It’s October, and for me, that means Halloween is right around the corner, so of course I’m preoccupied with all things scary, including books. So, for the month of October, I’ll be spotlighting authors specializing in thrills and chills, as well as Bram Stoker Award winners, and there might even be some special giveaways in the mix!
To kick off this special series of interviews and giveaways, I’d like to welcome Bob Fingerman to the blog! Bob is very well known for his work in comics, but he also penned the vampire novel Bottomfeeder and the zombie chiller Pariah. He was also kind enough to answer a few of my questions!
You have a background in art and comics, but you’ve also written a vampire novel, Bottomfeeder, and a zombie novel, Pariah, as well as numerous short stories. What made you decide to write the first novel? Is it tough to make the switch in writing styles?
Not really. I’ve always wanted to do not so much straight horror, but work that is horror adjacent. I don’t think of either of my novels as pure horror. They’re much more character studies and that, I think, is pretty much the meat of what I do, generally. But dark. Much darker in those prose books than I’ve ever done in my graphic novels. I think my art style is much more suited to humor, so that’s what I tend to focus on in my comics. At least the ones I’ve drawn myself. The Zombie World miniseries I wrote for Dark Horse, back in ’97, “Winter’s Dregs,” was pretty serious. It was also commissioned as a prequel to Pariah. But the comic series got canceled before I got to do Pariah, and for that I am actually – in retrospect – grateful, because I got to push much harder, darker and deeper in the novel than I would have as a PG-rated, much sorter comic.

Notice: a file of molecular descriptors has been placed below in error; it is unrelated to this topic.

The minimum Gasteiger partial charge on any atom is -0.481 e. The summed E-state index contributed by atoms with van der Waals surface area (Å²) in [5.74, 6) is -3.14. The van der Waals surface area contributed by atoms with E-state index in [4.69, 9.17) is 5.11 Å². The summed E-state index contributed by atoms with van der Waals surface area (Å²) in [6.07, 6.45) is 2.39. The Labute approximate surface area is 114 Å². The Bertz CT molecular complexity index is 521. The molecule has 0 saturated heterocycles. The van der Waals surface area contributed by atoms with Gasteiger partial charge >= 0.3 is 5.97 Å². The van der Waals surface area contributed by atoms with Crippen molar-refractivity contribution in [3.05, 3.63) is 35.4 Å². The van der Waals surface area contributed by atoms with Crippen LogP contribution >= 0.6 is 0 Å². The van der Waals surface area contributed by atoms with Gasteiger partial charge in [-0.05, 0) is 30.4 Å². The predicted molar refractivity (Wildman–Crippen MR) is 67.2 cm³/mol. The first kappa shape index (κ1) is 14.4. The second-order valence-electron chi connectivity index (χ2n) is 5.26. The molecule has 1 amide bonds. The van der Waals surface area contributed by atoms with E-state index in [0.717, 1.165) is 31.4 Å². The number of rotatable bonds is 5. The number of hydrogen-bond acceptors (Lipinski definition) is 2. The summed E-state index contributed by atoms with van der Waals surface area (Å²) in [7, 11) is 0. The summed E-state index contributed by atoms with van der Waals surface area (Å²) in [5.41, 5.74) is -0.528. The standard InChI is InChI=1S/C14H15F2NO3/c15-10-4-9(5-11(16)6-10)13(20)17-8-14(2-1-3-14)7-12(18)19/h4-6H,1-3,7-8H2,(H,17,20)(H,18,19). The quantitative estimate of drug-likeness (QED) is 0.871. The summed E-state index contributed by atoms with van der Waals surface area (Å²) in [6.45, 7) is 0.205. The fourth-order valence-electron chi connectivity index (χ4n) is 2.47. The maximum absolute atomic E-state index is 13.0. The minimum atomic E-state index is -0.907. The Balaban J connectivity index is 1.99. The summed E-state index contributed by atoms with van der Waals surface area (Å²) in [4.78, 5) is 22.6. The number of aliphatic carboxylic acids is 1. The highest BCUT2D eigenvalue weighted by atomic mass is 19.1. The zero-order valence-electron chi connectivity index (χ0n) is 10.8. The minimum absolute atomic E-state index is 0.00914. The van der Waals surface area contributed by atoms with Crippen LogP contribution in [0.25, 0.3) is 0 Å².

As for what made me decide to scrap the art and just write a novel, some of it was pure and some of it wasn’t. The part that wasn’t was seeing others doing it and me thinking I could do as well or better. Competitiveness – which is not a bad thing, per se. The purer part was just loving novels and wanting to finally take the plunge and do it. I love words. I love wordplay and constructing a good sentence. And I love a challenge, and writing novels was definitely new terrain.
Why do you think zombies and vamps are so popular lately, especially in the last 10 years or so?
Eh, lots of people have theories. Some brainier than others; some more pretentious. I don’t know if it’s any millennial terror or any of that. I think they’re just fun toys to play with. And yes, we get to confront our morality and mortality with these toys, but ultimately they’re fun. Although, for whatever strange reason, I seem to go out of my way to make them less fun. Not to read. But my dad did say, “I never saw the downside to being a vampire until I read your book.” Funny quote. Wish I could’ve used it as a blurb. But I did go out of my way to show the downside. And then hopefully made it palatable and enjoyable with lots of dark humor.
How do you think horror has changed since the 80s, when it was especially popular?
Not sure, because I don’t read enough to be a trendspotter. I read a wide spectrum of genres, so I only get samplings of each. In movies I could answer more authoritatively, I think. They’ve generally gotten meaner. The ‘80s was the decade of fun horror. When Leisure Books was still around I read a bunch of their offerings. Maybe it’s more graphic than it was in its depictions of gruesomeness.
What are some of your favorite scary reads?
Dave Wellington’s books are always a pleasure to read. His zombie trilogy is essential reading. Clive Barker, especially the Books of Blood and The Damnation Game. Ramsey Campbell is terrific, as is Joe Lansdale. Brian Keene’s work, too. I’m too old or seasoned or whatever to get scared by books any more, but I remember the thrill of The Damnation Game. I was in my very early twenties and I noticed at a certain point I had curled and hunched as I read that. My whole body contorted with tension. That was great. Invisible Monsters by Palahniuk. Is that horror? Not really, but it unnerved me a bit.